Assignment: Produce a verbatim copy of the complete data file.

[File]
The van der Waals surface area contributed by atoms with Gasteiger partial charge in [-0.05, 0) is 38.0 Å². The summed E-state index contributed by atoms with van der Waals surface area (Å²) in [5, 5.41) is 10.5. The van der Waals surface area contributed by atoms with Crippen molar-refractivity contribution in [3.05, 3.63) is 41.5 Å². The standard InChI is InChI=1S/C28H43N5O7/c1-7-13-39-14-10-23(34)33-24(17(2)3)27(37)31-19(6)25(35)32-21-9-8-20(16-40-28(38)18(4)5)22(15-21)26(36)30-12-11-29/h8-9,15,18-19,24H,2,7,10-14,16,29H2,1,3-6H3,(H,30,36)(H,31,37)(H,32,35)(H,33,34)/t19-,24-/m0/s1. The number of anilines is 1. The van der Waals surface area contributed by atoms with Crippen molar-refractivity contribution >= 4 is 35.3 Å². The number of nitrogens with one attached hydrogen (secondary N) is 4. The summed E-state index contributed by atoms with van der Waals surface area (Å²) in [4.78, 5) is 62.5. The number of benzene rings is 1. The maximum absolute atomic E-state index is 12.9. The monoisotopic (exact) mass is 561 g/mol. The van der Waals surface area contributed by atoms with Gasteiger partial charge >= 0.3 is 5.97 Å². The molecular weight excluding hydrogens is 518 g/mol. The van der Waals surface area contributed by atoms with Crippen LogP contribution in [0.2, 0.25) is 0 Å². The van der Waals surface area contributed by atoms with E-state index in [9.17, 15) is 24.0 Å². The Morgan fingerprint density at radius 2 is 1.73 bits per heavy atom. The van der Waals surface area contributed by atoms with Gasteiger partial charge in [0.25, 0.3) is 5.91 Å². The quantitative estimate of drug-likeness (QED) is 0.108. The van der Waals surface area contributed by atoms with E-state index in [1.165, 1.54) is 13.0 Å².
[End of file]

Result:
The van der Waals surface area contributed by atoms with Gasteiger partial charge in [-0.05, 0) is 38.0 Å². The summed E-state index contributed by atoms with van der Waals surface area (Å²) in [5, 5.41) is 10.5. The van der Waals surface area contributed by atoms with Crippen molar-refractivity contribution in [3.05, 3.63) is 41.5 Å². The standard InChI is InChI=1S/C28H43N5O7/c1-7-13-39-14-10-23(34)33-24(17(2)3)27(37)31-19(6)25(35)32-21-9-8-20(16-40-28(38)18(4)5)22(15-21)26(36)30-12-11-29/h8-9,15,18-19,24H,2,7,10-14,16,29H2,1,3-6H3,(H,30,36)(H,31,37)(H,32,35)(H,33,34)/t19-,24-/m0/s1. The number of anilines is 1. The van der Waals surface area contributed by atoms with Crippen molar-refractivity contribution >= 4 is 35.3 Å². The number of nitrogens with one attached hydrogen (secondary N) is 4. The summed E-state index contributed by atoms with van der Waals surface area (Å²) in [4.78, 5) is 62.5. The number of benzene rings is 1. The maximum absolute atomic E-state index is 12.9. The monoisotopic (exact) mass is 561 g/mol. The van der Waals surface area contributed by atoms with Gasteiger partial charge >= 0.3 is 5.97 Å². The molecular weight excluding hydrogens is 518 g/mol. The van der Waals surface area contributed by atoms with Crippen LogP contribution in [0.2, 0.25) is 0 Å². The van der Waals surface area contributed by atoms with E-state index in [9.17, 15) is 24.0 Å². The Morgan fingerprint density at radius 2 is 1.73 bits per heavy atom. The van der Waals surface area contributed by atoms with Gasteiger partial charge in [0.25, 0.3) is 5.91 Å². The quantitative estimate of drug-likeness (QED) is 0.108. The van der Waals surface area contributed by atoms with E-state index in [1.165, 1.54) is 13.0 Å².